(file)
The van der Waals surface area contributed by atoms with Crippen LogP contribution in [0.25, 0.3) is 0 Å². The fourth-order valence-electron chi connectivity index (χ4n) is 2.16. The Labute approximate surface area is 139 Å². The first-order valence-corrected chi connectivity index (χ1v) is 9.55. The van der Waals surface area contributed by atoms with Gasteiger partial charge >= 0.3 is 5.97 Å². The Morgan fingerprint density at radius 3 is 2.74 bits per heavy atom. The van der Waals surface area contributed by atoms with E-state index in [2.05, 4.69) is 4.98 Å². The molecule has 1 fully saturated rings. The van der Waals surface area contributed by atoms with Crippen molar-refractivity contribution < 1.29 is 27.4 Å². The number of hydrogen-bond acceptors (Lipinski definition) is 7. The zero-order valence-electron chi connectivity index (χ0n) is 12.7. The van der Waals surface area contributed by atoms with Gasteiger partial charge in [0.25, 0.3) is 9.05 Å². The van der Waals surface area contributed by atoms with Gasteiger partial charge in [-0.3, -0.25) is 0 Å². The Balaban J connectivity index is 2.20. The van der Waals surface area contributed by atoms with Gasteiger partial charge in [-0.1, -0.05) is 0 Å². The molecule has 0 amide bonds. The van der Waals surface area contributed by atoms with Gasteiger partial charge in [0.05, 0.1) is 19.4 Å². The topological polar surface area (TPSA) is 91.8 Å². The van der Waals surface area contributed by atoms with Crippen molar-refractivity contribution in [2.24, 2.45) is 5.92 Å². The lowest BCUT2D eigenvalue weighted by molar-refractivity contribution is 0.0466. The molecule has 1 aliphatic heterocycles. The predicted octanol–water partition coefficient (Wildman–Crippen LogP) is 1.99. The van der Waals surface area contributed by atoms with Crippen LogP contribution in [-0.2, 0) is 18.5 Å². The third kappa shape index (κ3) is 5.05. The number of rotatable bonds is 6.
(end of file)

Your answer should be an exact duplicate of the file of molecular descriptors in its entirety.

The van der Waals surface area contributed by atoms with Crippen LogP contribution in [0.25, 0.3) is 0 Å². The fourth-order valence-electron chi connectivity index (χ4n) is 2.16. The Labute approximate surface area is 139 Å². The first-order valence-corrected chi connectivity index (χ1v) is 9.55. The van der Waals surface area contributed by atoms with Gasteiger partial charge >= 0.3 is 5.97 Å². The Morgan fingerprint density at radius 3 is 2.74 bits per heavy atom. The van der Waals surface area contributed by atoms with E-state index in [2.05, 4.69) is 4.98 Å². The molecule has 1 fully saturated rings. The van der Waals surface area contributed by atoms with Crippen molar-refractivity contribution < 1.29 is 27.4 Å². The number of hydrogen-bond acceptors (Lipinski definition) is 7. The zero-order valence-electron chi connectivity index (χ0n) is 12.7. The van der Waals surface area contributed by atoms with Gasteiger partial charge in [0.25, 0.3) is 9.05 Å². The van der Waals surface area contributed by atoms with Gasteiger partial charge in [-0.3, -0.25) is 0 Å². The Balaban J connectivity index is 2.20. The van der Waals surface area contributed by atoms with Gasteiger partial charge in [-0.1, -0.05) is 0 Å². The molecule has 0 amide bonds. The van der Waals surface area contributed by atoms with Gasteiger partial charge in [0.05, 0.1) is 19.4 Å². The topological polar surface area (TPSA) is 91.8 Å². The van der Waals surface area contributed by atoms with Crippen molar-refractivity contribution in [2.24, 2.45) is 5.92 Å². The lowest BCUT2D eigenvalue weighted by molar-refractivity contribution is 0.0466. The molecule has 1 aliphatic heterocycles. The predicted octanol–water partition coefficient (Wildman–Crippen LogP) is 1.99. The van der Waals surface area contributed by atoms with Crippen LogP contribution in [-0.2, 0) is 18.5 Å². The third kappa shape index (κ3) is 5.05. The number of rotatable bonds is 6.